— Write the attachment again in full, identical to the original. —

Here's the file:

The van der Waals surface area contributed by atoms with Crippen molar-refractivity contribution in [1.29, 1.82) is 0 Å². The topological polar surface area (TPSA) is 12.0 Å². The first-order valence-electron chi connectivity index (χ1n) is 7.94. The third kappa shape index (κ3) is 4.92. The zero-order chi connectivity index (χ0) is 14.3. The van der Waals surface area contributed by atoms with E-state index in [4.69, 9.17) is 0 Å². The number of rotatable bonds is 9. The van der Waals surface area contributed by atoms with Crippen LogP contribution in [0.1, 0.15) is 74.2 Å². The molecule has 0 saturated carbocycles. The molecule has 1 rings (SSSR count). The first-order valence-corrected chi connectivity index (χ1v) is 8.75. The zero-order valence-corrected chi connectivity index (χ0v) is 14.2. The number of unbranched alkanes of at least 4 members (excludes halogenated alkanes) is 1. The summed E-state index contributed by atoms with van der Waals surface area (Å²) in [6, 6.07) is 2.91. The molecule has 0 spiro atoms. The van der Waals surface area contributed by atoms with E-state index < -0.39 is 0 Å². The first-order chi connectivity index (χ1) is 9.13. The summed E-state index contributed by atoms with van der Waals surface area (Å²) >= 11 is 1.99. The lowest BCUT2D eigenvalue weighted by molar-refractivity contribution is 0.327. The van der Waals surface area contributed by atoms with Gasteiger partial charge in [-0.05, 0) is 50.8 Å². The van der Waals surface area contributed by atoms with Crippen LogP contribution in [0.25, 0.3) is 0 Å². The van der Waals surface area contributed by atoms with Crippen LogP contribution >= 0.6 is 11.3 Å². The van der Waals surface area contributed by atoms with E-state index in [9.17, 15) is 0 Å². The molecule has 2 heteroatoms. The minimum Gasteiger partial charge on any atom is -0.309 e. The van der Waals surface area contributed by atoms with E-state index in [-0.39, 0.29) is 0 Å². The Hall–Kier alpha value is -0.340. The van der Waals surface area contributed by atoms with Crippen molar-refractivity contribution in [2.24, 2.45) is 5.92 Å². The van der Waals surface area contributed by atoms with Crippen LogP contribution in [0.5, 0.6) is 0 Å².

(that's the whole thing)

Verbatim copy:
The van der Waals surface area contributed by atoms with Crippen molar-refractivity contribution in [1.29, 1.82) is 0 Å². The topological polar surface area (TPSA) is 12.0 Å². The first-order valence-electron chi connectivity index (χ1n) is 7.94. The third kappa shape index (κ3) is 4.92. The zero-order chi connectivity index (χ0) is 14.3. The van der Waals surface area contributed by atoms with E-state index in [4.69, 9.17) is 0 Å². The number of rotatable bonds is 9. The van der Waals surface area contributed by atoms with Crippen LogP contribution in [0.1, 0.15) is 74.2 Å². The molecule has 0 saturated carbocycles. The molecule has 1 rings (SSSR count). The first-order valence-corrected chi connectivity index (χ1v) is 8.75. The zero-order valence-corrected chi connectivity index (χ0v) is 14.2. The number of unbranched alkanes of at least 4 members (excludes halogenated alkanes) is 1. The summed E-state index contributed by atoms with van der Waals surface area (Å²) in [6, 6.07) is 2.91. The molecule has 0 spiro atoms. The van der Waals surface area contributed by atoms with E-state index < -0.39 is 0 Å². The first-order chi connectivity index (χ1) is 9.13. The summed E-state index contributed by atoms with van der Waals surface area (Å²) >= 11 is 1.99. The lowest BCUT2D eigenvalue weighted by molar-refractivity contribution is 0.327. The van der Waals surface area contributed by atoms with Gasteiger partial charge in [-0.05, 0) is 50.8 Å². The van der Waals surface area contributed by atoms with Crippen LogP contribution in [0.25, 0.3) is 0 Å². The van der Waals surface area contributed by atoms with Crippen LogP contribution >= 0.6 is 11.3 Å². The van der Waals surface area contributed by atoms with E-state index in [9.17, 15) is 0 Å². The molecule has 2 heteroatoms. The minimum Gasteiger partial charge on any atom is -0.309 e. The van der Waals surface area contributed by atoms with E-state index in [-0.39, 0.29) is 0 Å². The Hall–Kier alpha value is -0.340. The van der Waals surface area contributed by atoms with Crippen molar-refractivity contribution in [2.24, 2.45) is 5.92 Å². The van der Waals surface area contributed by atoms with Crippen LogP contribution in [0.5, 0.6) is 0 Å².